- Mark off what the child completes. My elementary students love to check those circles! Each day we work to complete all our circles in the Daily Alone and a few from the reading list as well as at least one task from each of the other sections.
- Be okay with what doesn’t get marked off. The purpose of this chart is not only to keep us on track, but to help us visualize the “feast” AO has spread. We are not going to eat everything at the proverbial banquet table. In my house, what doesn’t get marked off in a week becomes the first priority of the next week, or simply (gasp!) is forgiven and let go. 😉
- Let the schedule be a servant. (We don’t exist to serve the schedule!) It’s tempting to add a million things to a chart like this (you will see my own personal touches that deviate from AO’s recommendations – Starfall, hugging Mama) but simplicity really is a key in a CM education. Cut back and back and back until you find a gentle yet rigorous rhythm, and then, if you must, play with adding other things in.
Your schedule is your servant, not your master. It doesn’t exist to be a source of guilt, but to serve you both as a tool, and as a mirror of reality. Learn from it, and wield it, but guard your mind so that you do not become enslaved to it. Let it be a reflection of your needs and your child’s needs, your strengths and your child’s strengths, your weaknesses and your child’s weaknesses. It’s a tool.
- Add times lengths to subjects (you’ll see I’ve added a few as examples).
- Organize your schedule by time (minute, hour) increments – as in: 9:00 Circle Time, 9:30 Math, etc. (This doesn’t work for my family!)
- Organize your schedule by rhythm (this is what we do – we have morning work and afternoon work, set within windows between meals and snacks and naps).
- In our family, a child does not mark off a reading until it has been narrated (usually). I didn’t make a separate circle to check off narrations, but you can if you want!
About The Downloads:
- I have included a Pages document, and a Word document.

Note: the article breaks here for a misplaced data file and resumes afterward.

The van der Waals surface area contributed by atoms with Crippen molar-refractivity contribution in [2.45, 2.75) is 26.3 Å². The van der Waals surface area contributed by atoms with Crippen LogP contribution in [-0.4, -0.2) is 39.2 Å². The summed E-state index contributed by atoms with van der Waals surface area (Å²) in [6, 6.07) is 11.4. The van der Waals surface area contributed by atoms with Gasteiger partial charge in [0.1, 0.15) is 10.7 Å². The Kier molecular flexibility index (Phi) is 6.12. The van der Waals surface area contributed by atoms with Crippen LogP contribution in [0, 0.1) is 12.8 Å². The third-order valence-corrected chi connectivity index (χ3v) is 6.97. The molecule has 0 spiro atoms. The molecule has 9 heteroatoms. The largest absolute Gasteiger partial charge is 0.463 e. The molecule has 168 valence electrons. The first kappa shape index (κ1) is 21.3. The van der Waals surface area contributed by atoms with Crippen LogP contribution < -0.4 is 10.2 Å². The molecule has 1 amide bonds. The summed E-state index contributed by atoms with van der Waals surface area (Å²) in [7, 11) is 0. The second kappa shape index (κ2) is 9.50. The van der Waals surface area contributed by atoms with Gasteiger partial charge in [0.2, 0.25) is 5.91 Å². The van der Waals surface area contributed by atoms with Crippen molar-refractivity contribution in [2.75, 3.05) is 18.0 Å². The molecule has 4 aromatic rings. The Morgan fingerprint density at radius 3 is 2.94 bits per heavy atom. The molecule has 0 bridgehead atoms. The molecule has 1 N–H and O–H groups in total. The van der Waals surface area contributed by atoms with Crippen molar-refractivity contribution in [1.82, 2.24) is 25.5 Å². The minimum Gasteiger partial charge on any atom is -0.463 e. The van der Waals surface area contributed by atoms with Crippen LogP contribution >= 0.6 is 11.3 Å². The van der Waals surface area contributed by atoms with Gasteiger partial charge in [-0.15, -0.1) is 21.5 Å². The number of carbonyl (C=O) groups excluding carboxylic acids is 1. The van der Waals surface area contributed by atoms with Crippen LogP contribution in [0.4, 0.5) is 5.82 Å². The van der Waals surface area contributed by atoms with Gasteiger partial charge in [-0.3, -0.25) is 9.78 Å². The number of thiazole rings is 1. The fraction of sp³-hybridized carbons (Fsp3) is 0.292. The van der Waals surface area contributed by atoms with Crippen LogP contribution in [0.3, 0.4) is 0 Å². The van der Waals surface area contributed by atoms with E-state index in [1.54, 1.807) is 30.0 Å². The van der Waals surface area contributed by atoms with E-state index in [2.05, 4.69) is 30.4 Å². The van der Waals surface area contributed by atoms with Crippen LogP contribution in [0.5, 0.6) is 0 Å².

- Documents are fully editable. You can adapt this one download to any week, any term, and any year of AO or other CM-inspired program.
- Creating those circles: for a long time I used an annoying little image insert to make my checkbox circles. Then one day a brilliant woman on the AO forum said she uses a capital letter O instead of a graphic (hello, where has my brain been?), and that’s what I’ve done ever since. So if you need to add circles, just use that capital O. 🙂
Again, here is the downloadable version, in two different formats. Let me know if this helps you get things figured out. I’d love to hear your feedback and see the tweaks you make, or glimpse the weekly chart you end up creating yourself!
Would you like to receive notifications as more downloads become available, or receive my CM newsletter, The Ambler?
Every lesson must have its own time, and no other time in this world is there for it. The sense of the preciousness of theme, of the irreparable loss when a ten minutes’ lesson is thrown away, must be brought home.
No talent, no genius, is worth much without the power of attention; and this is the power which makes men or women successful in life…Attention is no more than this – the power of giving your mind to what you are about.
–Charlotte Mason, Formation of Character, pages 31, 29